Kosovan Prime Minister Hashim Thaci's party has claimed victory in Sunday's general election with almost all votes counted. But opposition parties complain of alleged fraud.
Kosovo's ruling party has claimed victory
The PDK party of Kosovo's Prime Minister Hashim Thaci has won parliamentary elections, according to the country's Election Commission on Monday.
Thaci is expected to form a coalition, although he may have trouble convincing his rivals to join him in government, as opposition parties continue to cry foul over alleged election fraud, with some refusing to serve as coalition partners.
Thaci's PDK won 33.5 percent of the vote, followed by its former coalition ally, the LDK, with 23.6 percent. The Vetevendosje party took third place with 12.2 percent. Voter turnout was just under 48 percent.
"This was a vote for the European Kosovo, a referendum of citizens on our good governing," Thaci said.
Opposition cries foul
1.6 million people were eligible to vote in Kosovo
But opposition parties are concerned about electoral fraud, as some Thaci strongholds showed an unusually high turnout.
"The turnout of 94 percent is statistically impossible, logically unreasonable, politically unacceptable and legally contestable in Kosovo's reality," LDK spokesman Arben Gashi said of one of those strongholds.
European election monitors said they were aware of these allegations, but said it was a "generally well-organized election day," according to Doris Pack, head of the European Parliament observer mission.
In a joint statement, the EU's foreign policy chief, Catherine Ashton, and EU Enlargement Commissioner Stefan Fuele praised Kosovo for the "calm and orderly manner in which the majority of the voting took place."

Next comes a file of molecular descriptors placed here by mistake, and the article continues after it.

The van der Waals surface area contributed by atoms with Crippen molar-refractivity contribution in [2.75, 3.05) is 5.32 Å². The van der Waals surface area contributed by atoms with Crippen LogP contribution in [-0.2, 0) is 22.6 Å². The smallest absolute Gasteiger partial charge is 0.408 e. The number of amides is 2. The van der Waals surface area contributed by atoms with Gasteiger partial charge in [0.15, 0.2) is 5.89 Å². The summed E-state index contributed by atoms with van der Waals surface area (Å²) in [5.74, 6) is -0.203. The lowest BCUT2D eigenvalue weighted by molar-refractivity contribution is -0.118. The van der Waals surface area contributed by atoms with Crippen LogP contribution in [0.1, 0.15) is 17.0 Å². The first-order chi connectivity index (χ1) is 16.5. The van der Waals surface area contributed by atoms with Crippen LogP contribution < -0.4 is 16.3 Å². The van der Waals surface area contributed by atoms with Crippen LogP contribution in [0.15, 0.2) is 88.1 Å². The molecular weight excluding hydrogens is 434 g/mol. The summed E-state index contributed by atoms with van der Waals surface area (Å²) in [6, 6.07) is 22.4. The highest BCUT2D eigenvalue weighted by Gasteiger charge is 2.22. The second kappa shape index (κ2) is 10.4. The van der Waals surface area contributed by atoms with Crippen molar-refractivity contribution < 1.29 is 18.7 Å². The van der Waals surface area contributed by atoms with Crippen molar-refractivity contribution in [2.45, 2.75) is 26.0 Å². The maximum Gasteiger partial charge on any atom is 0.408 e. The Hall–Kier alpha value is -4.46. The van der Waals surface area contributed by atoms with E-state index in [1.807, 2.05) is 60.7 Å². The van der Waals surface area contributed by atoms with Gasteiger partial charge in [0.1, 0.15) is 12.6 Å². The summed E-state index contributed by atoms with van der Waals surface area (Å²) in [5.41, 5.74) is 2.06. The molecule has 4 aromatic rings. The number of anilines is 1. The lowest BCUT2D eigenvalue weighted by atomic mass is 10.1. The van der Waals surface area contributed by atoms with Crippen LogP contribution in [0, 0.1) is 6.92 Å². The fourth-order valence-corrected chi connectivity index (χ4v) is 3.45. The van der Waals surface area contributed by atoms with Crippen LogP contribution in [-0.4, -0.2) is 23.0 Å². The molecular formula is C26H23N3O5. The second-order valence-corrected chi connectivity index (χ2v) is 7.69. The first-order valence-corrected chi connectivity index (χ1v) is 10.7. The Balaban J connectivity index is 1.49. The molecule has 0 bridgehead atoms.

The elections are Kosovo's first since declaring independence from Serbia in 2008 and are seen as a key test for the country's democratic mettle and its suitability for EU membership.
The elections were called early after a vote of no-confidence was submitted two weeks after Thaci's coalition fell apart when former President Fatmir Sejidu pulled his party out of the governing coalition.
"It is important now to rapidly form a new government and to elect a new president," said Ashton's and Fuele's statement.
"We have much work ahead of us in the coming year, so that Kosovo can further advance towards the EU," the statement read.
Author: Nicole Goebel (Reuters, dpa)
Editor: Martin Kuebler
Plenty of people in Berlin have an opinion about the Israeli-Palestinian conflict - and these differing views could come to a head on Quds Day protests. Supporters of each side face off in street demonstrations.
The United States claims Russia is firing artillery from its side of the border targeting Ukrainian military forces. Moscow also plans to give pro-Russian separatists heavier and more powerful weapons, says the US.
It's certainly not a new debate, but the controversial topic has picked up steam again - especially in Germany: Where does political criticism of Israel end, and where does anti-Semitism begin?
Even in peak vacation season, Europe's culture scene is busier than ever. August features a variety of film, theater and dance festivals. And there are a few concerts that shouldn't be missed either.